International artists flock to Jerusalem for Contemporary Art festival

  (photo credit:  Riff Cohen & Nicolas Benac)
(photo credit: Riff Cohen & Nicolas Benac)

Several international artists flocked to Israel in September to take part in the Manofim Festival of Contemporary Art in Jerusalem with the support of the Foreign Ministry.

Established 14 years ago, the festival is an opportunity to showcase Israeli creativity in different art fields including visual arts, dancing and contemporary music. 

Galleries and studios from all over the city took part in the festival, offering their facilities for exhibitions, lectures and performances. These organizations included the Talpiot Artists’ Workshops, Jerusalem Artists’ House, Beit Hansen Association Art and Research Center, Morel Drefler Gallery at Musrara School, Azrieli Gallery at Hadassah College, Beit Ticho Shelter Gallery, Beta Gallery, Agrippa Gallery 12 and The Cube Gallery.

The exhibition “More Images About Architecture and the Sea” by Vienna-based multidisciplinary artists Aleksandra Kolodziejczyk and Karl Wratschko focused on architecture in public spaces and structures on seashores through new cinematic and photographic works. 

Among others, Kolodziejczyk and Wratschko brought attention to gender disparity in toponomy.

“We were walking around in Vienna, and we saw that in the outskirts you find streets named after women. Places that are very far away, where nobody goes, there you find the streets with women’s names,” Wratschko said in an interview with The Jerusalem Post ahead of the festival.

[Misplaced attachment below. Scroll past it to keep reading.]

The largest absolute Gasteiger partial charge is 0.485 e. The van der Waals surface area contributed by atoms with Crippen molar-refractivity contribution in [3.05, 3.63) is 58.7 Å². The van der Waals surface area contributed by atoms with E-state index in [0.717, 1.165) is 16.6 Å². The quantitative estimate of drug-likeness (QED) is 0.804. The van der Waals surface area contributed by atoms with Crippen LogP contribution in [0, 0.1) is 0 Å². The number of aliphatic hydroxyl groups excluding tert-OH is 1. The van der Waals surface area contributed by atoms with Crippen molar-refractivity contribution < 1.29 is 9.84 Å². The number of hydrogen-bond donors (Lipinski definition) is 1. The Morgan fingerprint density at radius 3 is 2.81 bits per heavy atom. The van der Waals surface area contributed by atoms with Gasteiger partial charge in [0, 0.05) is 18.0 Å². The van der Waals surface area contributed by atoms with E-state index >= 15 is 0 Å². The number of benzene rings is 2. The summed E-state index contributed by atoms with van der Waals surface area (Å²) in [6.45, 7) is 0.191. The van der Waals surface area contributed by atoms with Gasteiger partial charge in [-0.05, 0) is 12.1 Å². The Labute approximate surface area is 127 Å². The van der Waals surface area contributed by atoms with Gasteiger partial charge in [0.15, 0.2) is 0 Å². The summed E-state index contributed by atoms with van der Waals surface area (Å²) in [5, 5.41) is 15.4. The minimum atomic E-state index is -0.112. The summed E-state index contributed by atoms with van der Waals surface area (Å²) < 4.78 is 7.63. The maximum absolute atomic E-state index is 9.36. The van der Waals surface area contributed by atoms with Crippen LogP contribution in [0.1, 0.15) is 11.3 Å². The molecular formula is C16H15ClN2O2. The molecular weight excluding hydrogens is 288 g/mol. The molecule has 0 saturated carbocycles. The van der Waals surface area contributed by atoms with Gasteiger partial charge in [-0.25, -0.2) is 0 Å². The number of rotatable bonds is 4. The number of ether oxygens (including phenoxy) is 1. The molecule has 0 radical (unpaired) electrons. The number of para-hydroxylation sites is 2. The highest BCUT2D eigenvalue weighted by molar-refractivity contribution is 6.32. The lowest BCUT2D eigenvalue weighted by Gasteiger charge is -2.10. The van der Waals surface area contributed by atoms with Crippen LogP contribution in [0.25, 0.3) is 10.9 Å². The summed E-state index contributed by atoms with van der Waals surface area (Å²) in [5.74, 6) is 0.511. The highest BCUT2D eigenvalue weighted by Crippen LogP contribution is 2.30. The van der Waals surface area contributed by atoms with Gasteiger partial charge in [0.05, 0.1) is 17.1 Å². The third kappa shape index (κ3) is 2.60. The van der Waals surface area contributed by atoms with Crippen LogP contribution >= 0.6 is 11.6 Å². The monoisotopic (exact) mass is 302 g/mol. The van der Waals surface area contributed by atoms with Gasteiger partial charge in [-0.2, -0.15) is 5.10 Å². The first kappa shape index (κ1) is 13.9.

Manofim also featured its traditional Jerusalem Art Conference dedicated to the place of art in relation to international and local political, climate and technological issues. 

One panel discussed the situation of artists in times of crisis, war and displacement.

Belarusan artist Marina Naprushkina presented her work of the Neue Nachbarschaft/Moabit (New Neighborhood/Moabit) initiative in Berlin and Moabit Mountain College as an example of building a commons space based on migrant self-organization where art became a key means of communication.

Russian self-taught artist and educator Dmitry Vilensky talked about the political challenges artists are facing in Russia in light of the war against Ukraine and the growing repression his country is enduring.

Climate change and ecological challenges were also a prominent theme both in exhibitions and in lectures. 

“What better allegory for the paralysis and fatalism of a horrified humanity in the face of the mass extinction of species, the onset of climate catastrophe and the resulting avalanche of social calamities – in short, eco-suicide?” emphatically asked a lecture by writer and curator Ivor stodolsky, founder of the Artists at Risks network.

Nora Sternfeld, a professor of art education at the HFBK Hamburg, talked about the “Documenta,” the exhibition of contemporary art that takes place in Kassel, Germany, every five years and the how it became the year’s most contentious exhibition due to severe allegations of antisemitism.

Jens Hauser, a media theorist active in Paris and Copenhagen, also attended Manofim.

“The festival has grown a lot over the years,” Manofim’s co-founder Lee He Shulov told The Jerusalem Post. “We want to develop programs in conjunction with communities around us, and people that want to be in contact with us.”

The visit included performances by accomplished musicians: Riff Cohen, El Khat, a cassette music party with Khen Elmaleh, and more. 

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